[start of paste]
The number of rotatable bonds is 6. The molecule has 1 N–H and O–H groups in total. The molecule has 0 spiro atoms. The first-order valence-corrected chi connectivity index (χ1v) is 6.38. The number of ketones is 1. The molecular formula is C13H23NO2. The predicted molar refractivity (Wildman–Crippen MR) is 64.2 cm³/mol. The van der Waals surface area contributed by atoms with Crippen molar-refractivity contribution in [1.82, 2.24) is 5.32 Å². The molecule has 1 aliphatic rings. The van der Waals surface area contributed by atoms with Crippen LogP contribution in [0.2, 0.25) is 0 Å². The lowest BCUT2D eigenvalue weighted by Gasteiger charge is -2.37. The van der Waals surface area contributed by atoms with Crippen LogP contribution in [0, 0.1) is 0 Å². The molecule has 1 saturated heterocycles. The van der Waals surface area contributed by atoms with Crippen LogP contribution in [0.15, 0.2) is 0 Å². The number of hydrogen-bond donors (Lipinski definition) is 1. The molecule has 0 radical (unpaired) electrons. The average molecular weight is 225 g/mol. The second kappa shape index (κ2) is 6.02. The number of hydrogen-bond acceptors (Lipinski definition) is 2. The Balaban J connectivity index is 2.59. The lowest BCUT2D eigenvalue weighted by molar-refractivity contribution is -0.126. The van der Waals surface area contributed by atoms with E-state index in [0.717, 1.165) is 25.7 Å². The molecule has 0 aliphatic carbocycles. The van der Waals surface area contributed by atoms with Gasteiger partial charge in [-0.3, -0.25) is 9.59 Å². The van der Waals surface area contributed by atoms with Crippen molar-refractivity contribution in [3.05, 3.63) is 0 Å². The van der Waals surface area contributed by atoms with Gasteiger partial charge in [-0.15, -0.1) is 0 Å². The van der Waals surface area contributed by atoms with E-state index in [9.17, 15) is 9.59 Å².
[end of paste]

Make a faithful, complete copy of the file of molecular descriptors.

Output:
The number of rotatable bonds is 6. The molecule has 1 N–H and O–H groups in total. The molecule has 0 spiro atoms. The first-order valence-corrected chi connectivity index (χ1v) is 6.38. The number of ketones is 1. The molecular formula is C13H23NO2. The predicted molar refractivity (Wildman–Crippen MR) is 64.2 cm³/mol. The van der Waals surface area contributed by atoms with Crippen molar-refractivity contribution in [1.82, 2.24) is 5.32 Å². The molecule has 1 aliphatic rings. The van der Waals surface area contributed by atoms with Crippen LogP contribution in [0.2, 0.25) is 0 Å². The lowest BCUT2D eigenvalue weighted by Gasteiger charge is -2.37. The van der Waals surface area contributed by atoms with Crippen LogP contribution in [0, 0.1) is 0 Å². The molecule has 1 saturated heterocycles. The van der Waals surface area contributed by atoms with Crippen LogP contribution in [0.15, 0.2) is 0 Å². The number of hydrogen-bond donors (Lipinski definition) is 1. The molecule has 0 radical (unpaired) electrons. The average molecular weight is 225 g/mol. The second kappa shape index (κ2) is 6.02. The number of hydrogen-bond acceptors (Lipinski definition) is 2. The Balaban J connectivity index is 2.59. The lowest BCUT2D eigenvalue weighted by molar-refractivity contribution is -0.126. The van der Waals surface area contributed by atoms with E-state index in [0.717, 1.165) is 25.7 Å². The molecule has 0 aliphatic carbocycles. The van der Waals surface area contributed by atoms with Gasteiger partial charge in [-0.3, -0.25) is 9.59 Å². The van der Waals surface area contributed by atoms with Crippen molar-refractivity contribution in [3.05, 3.63) is 0 Å². The van der Waals surface area contributed by atoms with Gasteiger partial charge in [-0.15, -0.1) is 0 Å². The van der Waals surface area contributed by atoms with E-state index in [9.17, 15) is 9.59 Å².